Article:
All lipids contain the elements carbon, hydrogen and oxygen. They are useful energy storage molecules. Lipids contain substances such as waxes, steroids, fats, and phospholipids.
Triglycerides are a type of lipid and are the main constituents of natural fats and oils. They are macromolecules which are complex and have a relatively large molecular mass. The structure consists if one glycerol molecule attached to three fatty acid chains. Fatty acid chains are ‘tail-like’ structures composed of hydrocarbons. As you can gather from the name, hydrocarbons are compounds that only contain carbon and hydrogen. These tails are hydrophobic meaning they repel water molecules. The property of being hydrophobic also means that they make lipid molecules insoluble in water. Insolubility is the term used to describe the incapability to be dissolved. Triglyceride fatty acid chains have a basic structure, containing a carboxylic group attached to an ‘R’ group. ‘R’ groups mean variable, therefore different fatty acid chains will have different R groups. Examples of R groups could be a simple hydrogen atom.
A glycerol molecule is composed of three carbon atoms, hydrogen and oxygen. Glycerol contains an ‘OH’ (hydroxyl group) which reacts with the OH group on the fatty acid chains. Three OH groups from glycerol react with all fatty acid chains in a condensation reaction to produce a triglyceride and three water molecules. The synthesis of triglycerides is called esterification, in this process an ester bond will form where the water molecule is removed. The reaction is reversible, thus triglycerides can be broken down back into glycerol and fatty acids through the addition of a water molecule. Adding a water molecule to break a molecule is called hydrolysis. Triglycerides can store both energy and carbon.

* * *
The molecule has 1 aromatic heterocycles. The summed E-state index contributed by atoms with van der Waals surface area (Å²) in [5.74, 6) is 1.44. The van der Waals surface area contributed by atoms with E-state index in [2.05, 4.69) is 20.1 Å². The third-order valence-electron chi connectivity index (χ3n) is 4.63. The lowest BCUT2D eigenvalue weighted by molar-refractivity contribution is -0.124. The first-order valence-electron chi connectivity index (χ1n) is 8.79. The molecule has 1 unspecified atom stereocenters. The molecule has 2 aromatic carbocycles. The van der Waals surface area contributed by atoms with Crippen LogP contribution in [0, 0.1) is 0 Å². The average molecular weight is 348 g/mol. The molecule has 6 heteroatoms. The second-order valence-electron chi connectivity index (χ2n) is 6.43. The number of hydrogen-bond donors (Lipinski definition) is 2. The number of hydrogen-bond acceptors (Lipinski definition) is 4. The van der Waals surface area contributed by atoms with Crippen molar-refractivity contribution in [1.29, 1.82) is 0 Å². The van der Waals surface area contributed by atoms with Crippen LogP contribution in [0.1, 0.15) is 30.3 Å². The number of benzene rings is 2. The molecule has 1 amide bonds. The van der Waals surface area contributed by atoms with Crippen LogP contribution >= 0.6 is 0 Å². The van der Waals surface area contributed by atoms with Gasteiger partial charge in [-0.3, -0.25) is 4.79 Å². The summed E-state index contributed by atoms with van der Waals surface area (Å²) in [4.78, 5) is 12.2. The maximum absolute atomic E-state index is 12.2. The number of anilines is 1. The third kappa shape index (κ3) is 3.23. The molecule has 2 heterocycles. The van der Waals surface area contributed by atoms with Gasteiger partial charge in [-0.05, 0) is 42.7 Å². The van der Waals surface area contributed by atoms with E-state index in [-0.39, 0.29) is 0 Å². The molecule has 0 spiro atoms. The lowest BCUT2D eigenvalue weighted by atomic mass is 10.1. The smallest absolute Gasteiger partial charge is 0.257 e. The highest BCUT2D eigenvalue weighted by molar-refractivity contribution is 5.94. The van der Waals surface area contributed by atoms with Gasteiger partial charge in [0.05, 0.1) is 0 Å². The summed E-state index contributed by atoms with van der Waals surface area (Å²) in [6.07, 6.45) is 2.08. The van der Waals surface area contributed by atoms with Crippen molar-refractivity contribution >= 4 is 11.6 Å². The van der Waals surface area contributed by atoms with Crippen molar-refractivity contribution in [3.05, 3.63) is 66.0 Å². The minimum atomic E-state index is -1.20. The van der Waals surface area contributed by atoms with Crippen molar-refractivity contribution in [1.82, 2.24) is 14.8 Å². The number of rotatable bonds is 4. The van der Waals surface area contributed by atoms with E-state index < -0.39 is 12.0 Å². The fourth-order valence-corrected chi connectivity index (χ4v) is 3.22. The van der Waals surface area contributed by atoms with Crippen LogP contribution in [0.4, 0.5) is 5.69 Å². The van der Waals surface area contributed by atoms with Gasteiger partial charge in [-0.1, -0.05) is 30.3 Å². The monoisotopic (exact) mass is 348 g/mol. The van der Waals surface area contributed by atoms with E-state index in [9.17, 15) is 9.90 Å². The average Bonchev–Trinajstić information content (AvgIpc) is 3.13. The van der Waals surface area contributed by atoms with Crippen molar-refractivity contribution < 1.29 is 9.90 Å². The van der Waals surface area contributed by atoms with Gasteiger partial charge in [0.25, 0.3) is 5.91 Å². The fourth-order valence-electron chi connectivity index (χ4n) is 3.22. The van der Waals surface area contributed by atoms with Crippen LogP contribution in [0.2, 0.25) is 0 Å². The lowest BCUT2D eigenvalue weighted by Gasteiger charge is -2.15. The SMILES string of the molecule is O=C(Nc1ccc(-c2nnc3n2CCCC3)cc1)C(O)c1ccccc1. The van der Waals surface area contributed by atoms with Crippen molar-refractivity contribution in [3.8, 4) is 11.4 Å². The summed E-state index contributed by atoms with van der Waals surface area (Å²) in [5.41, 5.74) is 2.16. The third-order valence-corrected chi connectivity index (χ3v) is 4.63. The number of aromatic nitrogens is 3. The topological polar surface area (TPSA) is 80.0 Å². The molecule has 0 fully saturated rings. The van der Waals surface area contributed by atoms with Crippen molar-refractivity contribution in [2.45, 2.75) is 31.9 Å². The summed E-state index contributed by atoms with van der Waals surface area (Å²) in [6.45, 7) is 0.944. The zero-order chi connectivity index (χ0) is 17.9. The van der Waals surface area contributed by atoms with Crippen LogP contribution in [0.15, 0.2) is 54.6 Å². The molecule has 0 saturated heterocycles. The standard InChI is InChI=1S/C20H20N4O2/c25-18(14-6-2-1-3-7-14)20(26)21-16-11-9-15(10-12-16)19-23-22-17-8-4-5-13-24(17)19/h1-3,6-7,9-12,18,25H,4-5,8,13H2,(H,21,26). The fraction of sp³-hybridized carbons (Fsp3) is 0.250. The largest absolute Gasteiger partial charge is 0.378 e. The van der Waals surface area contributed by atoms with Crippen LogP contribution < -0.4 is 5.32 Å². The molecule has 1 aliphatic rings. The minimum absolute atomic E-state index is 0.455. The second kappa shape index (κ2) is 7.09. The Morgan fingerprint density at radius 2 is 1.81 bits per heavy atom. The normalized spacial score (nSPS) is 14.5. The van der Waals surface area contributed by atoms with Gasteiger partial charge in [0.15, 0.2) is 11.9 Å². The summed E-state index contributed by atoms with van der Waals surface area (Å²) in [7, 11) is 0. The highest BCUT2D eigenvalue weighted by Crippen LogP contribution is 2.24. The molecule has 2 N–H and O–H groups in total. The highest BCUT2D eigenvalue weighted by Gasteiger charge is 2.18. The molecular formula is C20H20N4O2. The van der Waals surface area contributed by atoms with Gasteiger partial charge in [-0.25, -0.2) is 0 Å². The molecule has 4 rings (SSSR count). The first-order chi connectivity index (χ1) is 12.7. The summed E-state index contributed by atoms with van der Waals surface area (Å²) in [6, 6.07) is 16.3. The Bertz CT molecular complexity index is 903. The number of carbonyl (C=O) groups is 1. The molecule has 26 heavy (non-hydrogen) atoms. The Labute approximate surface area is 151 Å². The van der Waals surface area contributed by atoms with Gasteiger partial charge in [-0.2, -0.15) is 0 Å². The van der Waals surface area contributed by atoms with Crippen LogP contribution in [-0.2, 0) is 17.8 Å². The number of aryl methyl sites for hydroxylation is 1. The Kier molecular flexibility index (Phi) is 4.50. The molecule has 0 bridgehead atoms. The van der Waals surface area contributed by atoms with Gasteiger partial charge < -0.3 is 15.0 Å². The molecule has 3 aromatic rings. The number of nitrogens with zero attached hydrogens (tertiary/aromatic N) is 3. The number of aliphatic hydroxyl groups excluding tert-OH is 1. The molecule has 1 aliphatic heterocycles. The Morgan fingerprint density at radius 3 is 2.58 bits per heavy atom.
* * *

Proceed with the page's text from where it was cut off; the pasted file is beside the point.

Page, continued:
There are two types of fatty acids; saturated and unsaturated. In saturated fatty acids, the bonds between carbon atoms are all single. The general formula for saturated fatty acids is CnH2n+2. Unsaturated fatty acids have at least one double bond. The double bond causes the structure to kink, therefore the molecules in saturated fats are packed more tightly that unsaturated. This makes unsaturated fats healthier as less fat is in a given volume. The general formula for unsaturated fatty acids is CnH2n.
Phospholipids are another type of macromolecule with a similar structure to triglycerides. The difference is, rather than three fatty acid chains, there is two. Furthermore, attached to the glycerol molecule is a phosphate group. The phosphate group is hydrophilic (meaning it attracts water) but the fatty acid tails are still hydrophobic. You may recognise the word phospholipid, because the cell surface membrane is composed of the phospholipid bilayer. Inside the bilayer is another type of lipid; called cholesterol.
Cholesterol molecules help to strengthen the cell membrane by making it less fluid and more rigid and compact. Cholesterol has a hydrocarbon ring structure attached to a hydrocarbon tail. The ring structure has a polar hydroxyl group attached to it. Cholesterol is very small and has a flattened shape making it suitable for its function.